Ph.D. Thesis Defense by Jonathan Gerhard
Monday, October 3, 2000

(Dr. Farrokh Mistree, advisor)

"Towards a Decision-Based Distributed Product Realization Environment for Engineering Systems"


Increased competition is forcing product realization to change: to become faster and to leverage facilities and expertise, wherever they may be.  Geographically distributed engineers must collaboratively develop, build and test solutions to design-manufacture problems to be competitive in the global marketplace.  Software systems to support design and manufacturing activities must continuously evolve to accommodate rapid acquisition and use of knowledge throughout a global manufacturing enterprise. Thus in this thesis technologies for software frameworks are explored in order to integrate distributed and heterogeneous computing resources and support the computationally intensive activities in the product realization process.  A fundamental perspective of open engineering systems in decision-based design is established to analyze differences between distributed computing frameworks.  A usage scenario relevant to distributed design and manufacturing activities is developed and presented along with a survey of relevant software technologies.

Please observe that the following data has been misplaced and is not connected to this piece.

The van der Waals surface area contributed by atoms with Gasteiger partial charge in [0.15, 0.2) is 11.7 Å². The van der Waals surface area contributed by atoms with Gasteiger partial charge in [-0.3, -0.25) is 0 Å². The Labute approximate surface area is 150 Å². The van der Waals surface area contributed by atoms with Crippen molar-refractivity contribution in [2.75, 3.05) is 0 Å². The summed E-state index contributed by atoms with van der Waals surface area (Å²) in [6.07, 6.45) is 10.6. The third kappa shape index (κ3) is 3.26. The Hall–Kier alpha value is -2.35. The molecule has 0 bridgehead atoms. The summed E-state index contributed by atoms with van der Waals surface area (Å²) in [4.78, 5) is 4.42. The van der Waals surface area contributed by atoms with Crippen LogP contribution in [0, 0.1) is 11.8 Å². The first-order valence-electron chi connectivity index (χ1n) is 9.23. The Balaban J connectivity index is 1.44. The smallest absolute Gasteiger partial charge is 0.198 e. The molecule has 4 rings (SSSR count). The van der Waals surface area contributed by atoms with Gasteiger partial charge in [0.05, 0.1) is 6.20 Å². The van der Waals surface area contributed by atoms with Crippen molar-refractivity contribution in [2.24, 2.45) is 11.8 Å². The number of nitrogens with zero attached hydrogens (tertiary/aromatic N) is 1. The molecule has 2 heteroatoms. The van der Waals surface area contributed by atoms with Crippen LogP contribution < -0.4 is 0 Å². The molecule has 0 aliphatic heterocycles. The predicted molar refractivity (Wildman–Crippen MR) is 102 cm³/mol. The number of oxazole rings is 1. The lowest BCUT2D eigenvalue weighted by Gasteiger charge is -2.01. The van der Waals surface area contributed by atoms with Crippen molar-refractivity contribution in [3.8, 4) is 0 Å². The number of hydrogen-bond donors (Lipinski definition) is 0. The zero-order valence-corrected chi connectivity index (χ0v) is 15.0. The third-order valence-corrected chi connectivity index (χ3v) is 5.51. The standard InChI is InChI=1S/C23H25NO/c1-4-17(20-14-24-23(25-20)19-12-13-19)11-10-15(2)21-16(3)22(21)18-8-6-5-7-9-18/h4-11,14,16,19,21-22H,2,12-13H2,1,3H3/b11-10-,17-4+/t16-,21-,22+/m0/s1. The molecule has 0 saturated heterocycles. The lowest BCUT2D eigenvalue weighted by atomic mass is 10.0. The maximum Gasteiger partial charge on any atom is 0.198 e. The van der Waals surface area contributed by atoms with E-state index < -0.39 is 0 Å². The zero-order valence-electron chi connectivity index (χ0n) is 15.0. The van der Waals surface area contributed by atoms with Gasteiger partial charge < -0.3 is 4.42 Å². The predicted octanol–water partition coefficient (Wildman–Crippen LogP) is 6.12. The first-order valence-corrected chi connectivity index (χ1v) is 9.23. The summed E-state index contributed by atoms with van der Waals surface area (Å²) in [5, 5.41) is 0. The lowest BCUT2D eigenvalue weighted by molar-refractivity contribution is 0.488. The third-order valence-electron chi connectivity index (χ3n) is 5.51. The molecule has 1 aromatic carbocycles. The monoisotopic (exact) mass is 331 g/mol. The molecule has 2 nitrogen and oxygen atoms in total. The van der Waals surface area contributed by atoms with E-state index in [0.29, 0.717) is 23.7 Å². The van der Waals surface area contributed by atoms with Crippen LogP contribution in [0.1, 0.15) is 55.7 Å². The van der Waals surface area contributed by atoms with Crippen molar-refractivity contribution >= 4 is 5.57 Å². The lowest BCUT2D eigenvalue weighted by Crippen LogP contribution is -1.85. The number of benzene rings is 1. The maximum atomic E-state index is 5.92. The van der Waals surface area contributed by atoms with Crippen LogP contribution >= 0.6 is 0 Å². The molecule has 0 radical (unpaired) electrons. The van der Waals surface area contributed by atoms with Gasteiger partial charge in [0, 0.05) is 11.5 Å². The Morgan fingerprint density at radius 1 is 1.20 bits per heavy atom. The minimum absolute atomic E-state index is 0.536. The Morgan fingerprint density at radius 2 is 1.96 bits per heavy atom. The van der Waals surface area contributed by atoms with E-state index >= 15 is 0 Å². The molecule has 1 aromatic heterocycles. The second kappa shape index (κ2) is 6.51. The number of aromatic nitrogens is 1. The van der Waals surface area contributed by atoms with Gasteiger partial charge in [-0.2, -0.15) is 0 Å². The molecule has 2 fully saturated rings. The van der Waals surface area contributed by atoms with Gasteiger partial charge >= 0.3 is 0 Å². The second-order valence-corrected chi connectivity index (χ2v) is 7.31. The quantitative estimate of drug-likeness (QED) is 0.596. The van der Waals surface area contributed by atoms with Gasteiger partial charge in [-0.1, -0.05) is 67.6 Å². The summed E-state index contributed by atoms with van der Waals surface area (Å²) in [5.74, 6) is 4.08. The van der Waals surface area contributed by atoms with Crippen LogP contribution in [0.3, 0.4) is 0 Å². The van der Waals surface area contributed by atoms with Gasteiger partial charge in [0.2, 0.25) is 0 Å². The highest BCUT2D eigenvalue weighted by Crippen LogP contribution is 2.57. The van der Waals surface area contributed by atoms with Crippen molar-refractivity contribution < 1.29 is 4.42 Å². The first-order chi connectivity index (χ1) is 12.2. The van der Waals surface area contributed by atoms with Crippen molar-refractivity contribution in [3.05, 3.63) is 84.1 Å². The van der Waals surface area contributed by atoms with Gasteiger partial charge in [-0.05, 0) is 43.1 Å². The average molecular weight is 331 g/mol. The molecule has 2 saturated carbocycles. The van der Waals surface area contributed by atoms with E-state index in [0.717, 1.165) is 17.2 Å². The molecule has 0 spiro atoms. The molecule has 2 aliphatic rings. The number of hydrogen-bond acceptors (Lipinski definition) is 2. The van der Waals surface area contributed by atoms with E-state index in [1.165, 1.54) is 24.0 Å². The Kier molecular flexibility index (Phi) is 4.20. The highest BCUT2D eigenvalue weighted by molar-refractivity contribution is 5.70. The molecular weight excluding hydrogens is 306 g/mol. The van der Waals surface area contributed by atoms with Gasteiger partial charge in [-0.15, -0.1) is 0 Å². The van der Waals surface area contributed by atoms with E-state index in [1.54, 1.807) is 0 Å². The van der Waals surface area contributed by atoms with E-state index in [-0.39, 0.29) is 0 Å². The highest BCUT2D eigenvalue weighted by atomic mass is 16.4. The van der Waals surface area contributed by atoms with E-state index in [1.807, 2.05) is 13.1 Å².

The example usage scenario, involving the Robust Concept Exploration Method and the Rapid Tooling Testbed, was implemented as a demonstration for distributed design and manufacturing activities.  A gear transmission is designed and rapid prototyped in this usage scenario using distributed and heterogeneous software tools.  The usage scenario is implemented with two prototype platform-independent frameworks based on Java Servlet, Java RMI, and software agent technologies.  A critical evaluation of the prototype frameworks in the context of open engineering systems and the requirements developed from the usage scenario is presented to evaluate the effectiveness of the framework designs and technologies.  Software agent technologies and the framework communications model are further explored as a tools to decompose product realization processes into distributed computing resources with in the framework.   Finally, in light of the development of the prototype frameworks, future development and research directions are suggested.